It is a truth universally acknowledged that, when adding to your life to improve it, all Hell will break loose in an effort to thwart your noble intentions.
After I joined hope*writers, which was, in fact, not a lightly-made decision, we embarked upon a weeklong road trip.
Oh, the road trip. I have stories to share. But, all in good time, dear reader. All in good time.
What ensued upon arriving home from our week-long absence was inherently good. Like I mentioned last week, a lot has happened this spring, and though the timing of it all feels like a pop-up thunderstorm, I see God moving. I feel confident that any rain produced by this maddening storm will nurture our growth as a family and as individuals. Still, a pop-up thunderstorm is sometimes unexpected, wild, and super-charged enough to throw you off balance.
One element to our storm is Izaak keeping so quiet when some kids his age seem to overflow like streams of unending babble. What the pediatrician had to say was no surprise. “Go for a speech evaluation,” she said.
The speech therapist, amid learning blocks and play cups, sat on the mat with her legs crossed, shoeless, bohemian, insightful. She poured fake juice over Izaak’s play ice cubes and intermittently asked us questions. Then, after their fake lunch ended, and after she worked through her questions, she set down the binder and gave us the verdict.
“Really, he’s at a crossroads,” she said. “It could be something, or he could be a late talker.”
While we all lean towards, “late talker,” she still wants to see us weekly for the next month. After we all agreed on a particular day and time, I realized the conflict. The best time slot for the working professionals – Zach and the speech therapist – comes just close enough to my guided hope*circle time so as to eclipse it.
What is a guided hope*circle, you ask? It’s an accountability group offered by hope*writers. Being a new member during the first-ever round of guided hope*circles (normally, they are peer instigated), and being pretty poor at time management, I thought the guided hope*circle focused on writing routines might be my best next step on my writing journey.
Now, perhaps I should muse here about boundaries and self-respect. Maybe I should have added my guided hope*circle to the calendar. Maybe I should take my writing journey more seriously. Well, I did neither because I’m terrible at time management, remember? And while I have come far in my writing journey, I still find it easy to sweep aside my “work” in order to respect the valuable time of others.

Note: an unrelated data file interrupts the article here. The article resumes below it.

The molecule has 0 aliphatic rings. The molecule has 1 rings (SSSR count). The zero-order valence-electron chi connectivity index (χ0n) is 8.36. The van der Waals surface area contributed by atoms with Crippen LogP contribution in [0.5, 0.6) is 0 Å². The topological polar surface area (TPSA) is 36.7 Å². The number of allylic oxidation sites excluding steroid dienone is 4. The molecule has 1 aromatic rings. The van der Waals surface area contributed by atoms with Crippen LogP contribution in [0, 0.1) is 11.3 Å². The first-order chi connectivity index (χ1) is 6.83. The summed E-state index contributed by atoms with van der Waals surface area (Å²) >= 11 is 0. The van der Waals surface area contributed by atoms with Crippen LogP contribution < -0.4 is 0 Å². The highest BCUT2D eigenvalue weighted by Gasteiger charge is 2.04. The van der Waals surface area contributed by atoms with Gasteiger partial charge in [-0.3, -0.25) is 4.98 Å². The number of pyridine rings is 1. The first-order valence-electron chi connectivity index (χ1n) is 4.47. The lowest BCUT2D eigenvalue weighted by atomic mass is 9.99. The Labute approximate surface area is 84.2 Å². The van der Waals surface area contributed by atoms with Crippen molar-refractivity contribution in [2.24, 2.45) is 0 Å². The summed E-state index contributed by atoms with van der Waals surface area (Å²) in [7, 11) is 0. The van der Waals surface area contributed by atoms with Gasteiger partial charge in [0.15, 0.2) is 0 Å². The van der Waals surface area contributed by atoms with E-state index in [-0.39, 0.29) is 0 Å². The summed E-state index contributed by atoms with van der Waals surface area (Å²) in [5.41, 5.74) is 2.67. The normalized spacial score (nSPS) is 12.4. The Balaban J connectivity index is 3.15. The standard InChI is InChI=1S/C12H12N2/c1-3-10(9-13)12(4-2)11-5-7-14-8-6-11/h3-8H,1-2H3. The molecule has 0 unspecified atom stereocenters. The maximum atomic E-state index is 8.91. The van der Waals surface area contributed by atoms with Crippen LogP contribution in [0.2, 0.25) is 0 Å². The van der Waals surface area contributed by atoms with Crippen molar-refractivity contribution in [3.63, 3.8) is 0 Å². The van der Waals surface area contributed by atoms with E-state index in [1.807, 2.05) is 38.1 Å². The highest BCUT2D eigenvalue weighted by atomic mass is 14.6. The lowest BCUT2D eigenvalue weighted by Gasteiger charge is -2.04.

Maybe I should just ask to reschedule, and I most likely will. But, that’s not my point here.
Really, in the heat of the moment, I thought I could swing both.
The guided hope*circle starts at 9am; the appointment, at 11am. The guided hope*circle meets through Zoom. While brushing Abigail’s teeth and washing the maple syrup out of Izaak’s hair, I could easily turn-off the Zoom camera and microphone. I’d miss the networking during breakout sessions, but who likes hobnobbing with other writers anyway? And, to top off the convenience of it all, I could easily stream the meeting through the van speakers while racing down the mountain to the clinic, chanting, “I can do all things in Christ!”
I am strong and capable.
God is strong and capable.
But the truth – that I can do all things in Christ who strengthens me – does not expect me to cry out, “so, pile on another burden! He’ll never give me more than I can handle.”
Oh, but it is true! So, why underestimate myself? Don’t I trust my own resiliency? Don’t I trust God?
Don’t I have faith?
Often, I mistake my pride for faith.
This past year, we learned we are stronger than we thought. We are capable of more than we imagined. The challenges we faced were unending and unavoidable
But, how many of those challenges came with the option to opt out?
On the eve of my scheduling snafu, a question floated to the surface: Is this a challenge to be accepted or declined?
Sometimes we have no other choice but to push through a difficult season, one step at a time.
Sometimes, to opt out is to miss an opportunity meant for us. In those times, we lean on His strength and trust in His wisdom. In those times, we do what we must.
Yet, almost always, there is something we’re clinging to that must be let go, and, always, we have the option to choose what is better.
May we be discerning enough to know the difference, and blessed by the old adage that less is more.